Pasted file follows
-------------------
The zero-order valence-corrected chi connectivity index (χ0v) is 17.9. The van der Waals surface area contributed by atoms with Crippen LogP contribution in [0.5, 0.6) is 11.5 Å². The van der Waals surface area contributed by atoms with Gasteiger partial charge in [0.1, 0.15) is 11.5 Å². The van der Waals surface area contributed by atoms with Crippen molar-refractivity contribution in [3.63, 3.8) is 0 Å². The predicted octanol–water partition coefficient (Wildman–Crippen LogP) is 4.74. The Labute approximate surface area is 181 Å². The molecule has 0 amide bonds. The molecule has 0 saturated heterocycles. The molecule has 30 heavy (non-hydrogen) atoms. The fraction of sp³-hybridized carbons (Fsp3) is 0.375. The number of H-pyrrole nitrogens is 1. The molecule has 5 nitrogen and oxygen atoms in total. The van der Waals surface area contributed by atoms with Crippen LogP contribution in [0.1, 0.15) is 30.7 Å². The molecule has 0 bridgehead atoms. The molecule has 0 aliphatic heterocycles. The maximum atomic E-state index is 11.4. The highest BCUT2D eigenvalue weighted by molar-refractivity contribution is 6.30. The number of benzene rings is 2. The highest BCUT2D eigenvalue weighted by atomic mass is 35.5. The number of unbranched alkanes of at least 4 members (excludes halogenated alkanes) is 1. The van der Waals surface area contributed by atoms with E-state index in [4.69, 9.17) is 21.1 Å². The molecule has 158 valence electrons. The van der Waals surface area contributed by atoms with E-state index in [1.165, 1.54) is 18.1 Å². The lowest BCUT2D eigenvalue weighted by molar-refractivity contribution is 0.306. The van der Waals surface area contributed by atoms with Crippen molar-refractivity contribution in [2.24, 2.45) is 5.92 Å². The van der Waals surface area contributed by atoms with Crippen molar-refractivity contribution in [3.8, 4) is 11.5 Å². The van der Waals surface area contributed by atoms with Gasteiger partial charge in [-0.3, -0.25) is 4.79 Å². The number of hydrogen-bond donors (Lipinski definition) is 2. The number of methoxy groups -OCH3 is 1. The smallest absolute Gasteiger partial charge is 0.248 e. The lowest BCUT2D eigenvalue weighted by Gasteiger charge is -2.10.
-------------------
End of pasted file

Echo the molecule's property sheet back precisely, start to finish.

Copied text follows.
The zero-order valence-corrected chi connectivity index (χ0v) is 17.9. The van der Waals surface area contributed by atoms with Crippen LogP contribution in [0.5, 0.6) is 11.5 Å². The van der Waals surface area contributed by atoms with Gasteiger partial charge in [0.1, 0.15) is 11.5 Å². The van der Waals surface area contributed by atoms with Crippen molar-refractivity contribution in [3.63, 3.8) is 0 Å². The predicted octanol–water partition coefficient (Wildman–Crippen LogP) is 4.74. The Labute approximate surface area is 181 Å². The molecule has 0 amide bonds. The molecule has 0 saturated heterocycles. The molecule has 30 heavy (non-hydrogen) atoms. The fraction of sp³-hybridized carbons (Fsp3) is 0.375. The number of H-pyrrole nitrogens is 1. The molecule has 5 nitrogen and oxygen atoms in total. The van der Waals surface area contributed by atoms with Crippen LogP contribution in [0.1, 0.15) is 30.7 Å². The molecule has 0 bridgehead atoms. The molecule has 0 aliphatic heterocycles. The maximum atomic E-state index is 11.4. The highest BCUT2D eigenvalue weighted by molar-refractivity contribution is 6.30. The number of benzene rings is 2. The highest BCUT2D eigenvalue weighted by atomic mass is 35.5. The number of unbranched alkanes of at least 4 members (excludes halogenated alkanes) is 1. The van der Waals surface area contributed by atoms with E-state index in [4.69, 9.17) is 21.1 Å². The molecule has 158 valence electrons. The van der Waals surface area contributed by atoms with E-state index in [1.165, 1.54) is 18.1 Å². The lowest BCUT2D eigenvalue weighted by molar-refractivity contribution is 0.306. The van der Waals surface area contributed by atoms with Crippen molar-refractivity contribution in [2.24, 2.45) is 5.92 Å². The van der Waals surface area contributed by atoms with Crippen molar-refractivity contribution in [3.8, 4) is 11.5 Å². The van der Waals surface area contributed by atoms with Gasteiger partial charge in [-0.3, -0.25) is 4.79 Å². The number of hydrogen-bond donors (Lipinski definition) is 2. The number of methoxy groups -OCH3 is 1. The smallest absolute Gasteiger partial charge is 0.248 e. The lowest BCUT2D eigenvalue weighted by Gasteiger charge is -2.10.